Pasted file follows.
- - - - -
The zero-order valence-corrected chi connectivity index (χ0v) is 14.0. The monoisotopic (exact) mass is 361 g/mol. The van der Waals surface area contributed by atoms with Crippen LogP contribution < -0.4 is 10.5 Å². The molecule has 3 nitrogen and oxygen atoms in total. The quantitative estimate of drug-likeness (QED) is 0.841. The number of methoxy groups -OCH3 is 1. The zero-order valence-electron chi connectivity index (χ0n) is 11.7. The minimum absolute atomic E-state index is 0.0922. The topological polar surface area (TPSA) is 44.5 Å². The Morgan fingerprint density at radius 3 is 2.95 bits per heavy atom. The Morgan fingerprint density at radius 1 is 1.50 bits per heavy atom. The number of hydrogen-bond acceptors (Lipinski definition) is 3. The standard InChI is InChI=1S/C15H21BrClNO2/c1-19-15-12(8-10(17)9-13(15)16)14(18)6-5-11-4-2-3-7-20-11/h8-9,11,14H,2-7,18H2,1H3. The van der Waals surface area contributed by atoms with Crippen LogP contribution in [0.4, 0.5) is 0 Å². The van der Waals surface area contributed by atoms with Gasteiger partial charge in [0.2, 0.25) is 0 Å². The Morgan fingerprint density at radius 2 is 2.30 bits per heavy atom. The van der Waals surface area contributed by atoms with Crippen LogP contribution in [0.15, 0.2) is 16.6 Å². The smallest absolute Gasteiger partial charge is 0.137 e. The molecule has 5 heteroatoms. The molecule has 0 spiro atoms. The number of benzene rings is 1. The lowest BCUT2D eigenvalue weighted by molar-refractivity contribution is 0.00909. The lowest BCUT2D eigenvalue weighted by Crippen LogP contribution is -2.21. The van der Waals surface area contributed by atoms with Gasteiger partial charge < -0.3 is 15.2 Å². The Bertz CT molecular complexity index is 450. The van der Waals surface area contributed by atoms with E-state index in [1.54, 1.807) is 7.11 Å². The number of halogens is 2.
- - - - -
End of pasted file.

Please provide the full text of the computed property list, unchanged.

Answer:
The zero-order valence-corrected chi connectivity index (χ0v) is 14.0. The monoisotopic (exact) mass is 361 g/mol. The van der Waals surface area contributed by atoms with Crippen LogP contribution < -0.4 is 10.5 Å². The molecule has 3 nitrogen and oxygen atoms in total. The quantitative estimate of drug-likeness (QED) is 0.841. The number of methoxy groups -OCH3 is 1. The zero-order valence-electron chi connectivity index (χ0n) is 11.7. The minimum absolute atomic E-state index is 0.0922. The topological polar surface area (TPSA) is 44.5 Å². The Morgan fingerprint density at radius 3 is 2.95 bits per heavy atom. The Morgan fingerprint density at radius 1 is 1.50 bits per heavy atom. The number of hydrogen-bond acceptors (Lipinski definition) is 3. The standard InChI is InChI=1S/C15H21BrClNO2/c1-19-15-12(8-10(17)9-13(15)16)14(18)6-5-11-4-2-3-7-20-11/h8-9,11,14H,2-7,18H2,1H3. The van der Waals surface area contributed by atoms with Crippen LogP contribution in [0.4, 0.5) is 0 Å². The van der Waals surface area contributed by atoms with Gasteiger partial charge in [0.2, 0.25) is 0 Å². The Morgan fingerprint density at radius 2 is 2.30 bits per heavy atom. The van der Waals surface area contributed by atoms with Crippen LogP contribution in [0.15, 0.2) is 16.6 Å². The smallest absolute Gasteiger partial charge is 0.137 e. The molecule has 5 heteroatoms. The molecule has 0 spiro atoms. The number of benzene rings is 1. The lowest BCUT2D eigenvalue weighted by molar-refractivity contribution is 0.00909. The lowest BCUT2D eigenvalue weighted by Crippen LogP contribution is -2.21. The van der Waals surface area contributed by atoms with Gasteiger partial charge < -0.3 is 15.2 Å². The Bertz CT molecular complexity index is 450. The van der Waals surface area contributed by atoms with E-state index in [1.54, 1.807) is 7.11 Å². The number of halogens is 2.